Tuesday’s Earthquakes Provide Test For ShakeAlert Warning System

July 18, 2019 16:00 pm · 10 comments

Following a 4.3-magnitude earthquake and a 3.5 aftershock in Contra Costa County on Tuesday, 50 technical partners of the U.S. Geological Survey’s ShakeAlert early earthquake warning system were successfully notified, according to a coordinator with the program.

While the system is not yet available to the public as a mobile application for the region, if it was, many residents across the Bay Area would have received a warning as soon as the shocks began at the origin near
Blackhawk, 20 miles east of Oakland, according to Robert de Groot, coordinator for communication at ShakeAlert.

Earlier this month, Los Angeles County residents questioned the accuracy of ShakeAlert after the county’s mobile alert system failed to warn the public when two earthquakes with magnitudes 6.4 and 7.1 hit Southern California.

The system was established in Los Angeles County with the goal of alerting the public in case of shocks with a magnitude greater than 5, and the Southern California earthquakes centered in Kern County were estimated to
have shocks below 4.5 in Los Angeles County.

Officials with the USGS ShakeAlert Twitter account on Tuesday wrote that the city of Los Angeles is “in the process of reducing ShakeAlert delivery to Los Angeles County to MMI III (weak shaking).”

The USGS is reportedly also working on a notification system that would issue a Wireless Emergency Alert, described as an Amber Alert for earthquakes.

The system was tested with over 40,000 residents in West Oakland earlier this year, de Groot said.

Seismologists at University of California at Berkeley are also working to incorporate a ShakeAlert notification system into their MyShake mobile application for Bay Area residents.

“It is in its test phase,” said Jennifer Strauss with the Berkeley Seismological Lab.

Strauss said more updates about the status of the application will be available this fall.

Mongoose July 18, 2019 at 4:43 PM

Excellent…provides just enough warning to bend over and kiss your a$$ goodby.

Original G July 18, 2019 at 5:10 PM

Hmm, found this Wikipedia “ShakeAlert issued a warning 5.4 seconds after the beginning of the 6.0 magnitude earthquake that hit the Napa region on August 24, 2014”

According to LA Times there’s an LA app . . . . “More than 500,000 people have downloaded Los Angeles County’s new ShakeAlertLA app to warn them of impending earthquakes.

So when the two strongest earthquakes in almost two decades hit Southern California this month, those residents were surprised by what they saw on their smartphones: nothing.”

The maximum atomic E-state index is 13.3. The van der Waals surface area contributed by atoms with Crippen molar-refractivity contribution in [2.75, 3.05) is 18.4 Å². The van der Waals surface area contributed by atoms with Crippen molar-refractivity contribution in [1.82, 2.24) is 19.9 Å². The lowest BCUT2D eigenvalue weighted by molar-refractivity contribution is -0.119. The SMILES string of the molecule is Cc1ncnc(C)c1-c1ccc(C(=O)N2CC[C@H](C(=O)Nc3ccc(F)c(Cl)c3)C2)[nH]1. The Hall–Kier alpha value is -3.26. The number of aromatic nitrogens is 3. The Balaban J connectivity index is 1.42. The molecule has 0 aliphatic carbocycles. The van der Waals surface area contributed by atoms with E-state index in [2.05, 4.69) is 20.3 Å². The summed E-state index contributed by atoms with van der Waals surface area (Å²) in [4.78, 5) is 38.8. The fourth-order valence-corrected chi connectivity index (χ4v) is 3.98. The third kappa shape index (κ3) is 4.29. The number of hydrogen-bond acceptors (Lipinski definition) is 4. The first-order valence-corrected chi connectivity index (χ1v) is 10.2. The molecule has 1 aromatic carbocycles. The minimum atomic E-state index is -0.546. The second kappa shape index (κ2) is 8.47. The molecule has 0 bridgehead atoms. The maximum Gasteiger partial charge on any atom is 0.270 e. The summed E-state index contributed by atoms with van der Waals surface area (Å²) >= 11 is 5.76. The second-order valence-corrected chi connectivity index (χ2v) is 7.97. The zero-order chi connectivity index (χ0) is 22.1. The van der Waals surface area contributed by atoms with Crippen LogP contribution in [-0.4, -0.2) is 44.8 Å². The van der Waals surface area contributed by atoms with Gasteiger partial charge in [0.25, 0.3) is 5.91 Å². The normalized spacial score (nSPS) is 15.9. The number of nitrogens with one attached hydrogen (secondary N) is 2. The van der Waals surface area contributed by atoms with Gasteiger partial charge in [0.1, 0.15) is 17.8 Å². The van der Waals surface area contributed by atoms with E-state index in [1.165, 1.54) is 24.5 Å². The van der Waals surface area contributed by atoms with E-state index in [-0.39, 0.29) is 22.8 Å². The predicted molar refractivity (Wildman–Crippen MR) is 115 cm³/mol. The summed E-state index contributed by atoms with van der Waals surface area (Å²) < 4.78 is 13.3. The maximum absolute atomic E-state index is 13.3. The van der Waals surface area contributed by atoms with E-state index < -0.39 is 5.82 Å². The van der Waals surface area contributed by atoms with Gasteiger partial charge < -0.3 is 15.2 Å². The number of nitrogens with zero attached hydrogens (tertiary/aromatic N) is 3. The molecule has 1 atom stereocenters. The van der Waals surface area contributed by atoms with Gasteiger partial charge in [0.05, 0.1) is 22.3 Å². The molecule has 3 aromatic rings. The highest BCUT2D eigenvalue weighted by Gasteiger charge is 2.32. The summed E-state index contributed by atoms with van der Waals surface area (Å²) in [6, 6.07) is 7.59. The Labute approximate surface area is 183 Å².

https://en.wikipedia.org/wiki/ShakeAlert
https://www.latimes.com/science/story/2019-07-14/earthquake-warning-shakealert-app-worked

Do hope they gained knowledge from recent quakes enabling more accurate and before the quake warnings.

Wage Slave July 18, 2019 at 6:21 PM

I believe what they ate stating in the article is that the alert does not go out unless the shaking is equivalent to a 5 or higher. Since LA was over 100 miles away from the epicenter, the shaking was lower than that by the time it got to the LA basin, thereby not triggering the alert. So they are dropping the required intensity now to compensate.

Considering the quake didn’t do any damage or injure anyone in LA, they probably got it about right, but I suppose people want to know regardless.

John P July 18, 2019 at 5:12 PM

I’ve read the warnings give you a head start of about 5 seconds. Not much time to do more than what Mongoose said. We’ll need a system that gives a couple of minutes or it’s just science without practical application.

Wage Slave July 18, 2019 at 6:27 PM

I would think the warning time depends on the distance to the epicenter. The closer you are, the shorter the warning time.

Still would be useful for train operators, could get elevators to the nearest floor and opened, you could get away from glass windows, etc.

Eastbay Babe July 18, 2019 at 8:11 PM

The best predictor of quakes has been very accurate of quakes has been this dude name Dutchsenise on YouTube. He accurately predicted the Ridge-crest Quake and the intensity. of it plus many previous. quakes before that. What he has reported is that California needs to be prepared. He has study quakes and sees the correlation between quakes energy, fault lines and volcano. Remember folks California has volcanos but are dormit yet they still contain energy below them. Just about 4 weeks ago LA news channel reported a small pit of TAR seeping thru the street of Wilshire Boulevard. That means there is pressure building under LA .

Wage Slave July 18, 2019 at 8:25 PM

Nobody can predict earthquakes, least of all a rando on YouTube.

Tar is always leaking up around that part of LA. That is why they have the tar pits, and lots of oil wells.

The folding of the rocks underground by the compressional forces of the San Andreas along the transverse range creates synclines and anticlines. The oil (and tar), which is less dense than rock, slowly seeps up through the more porous rock, layers of the anticline until at some places it reaches the surface. This is why geologists look for such geological structures when prospecting for oil.

RMD July 18, 2019 at 10:10 PM

There is no such thing as a predictor of quakes. He has not been accurate in predicting quakes. California does need to be prepared. Geologists are aware of all of our volcanoes, active and dormant and the amount of “energy” and the likelihood of an eruption. Tar seeping is normal in that area of LA. Your post is 100% hysteria.

IKrissy July 18, 2019 at 8:20 PM

I’d take a five second warning any day.
Hello!
It’s not a weather cast!

I love Mother Nature❤️

hooked on horses July 21, 2019 at 11:40 PM

The best earthquake alarm by far has always been the actions of my animals in the moments preceding the quake.

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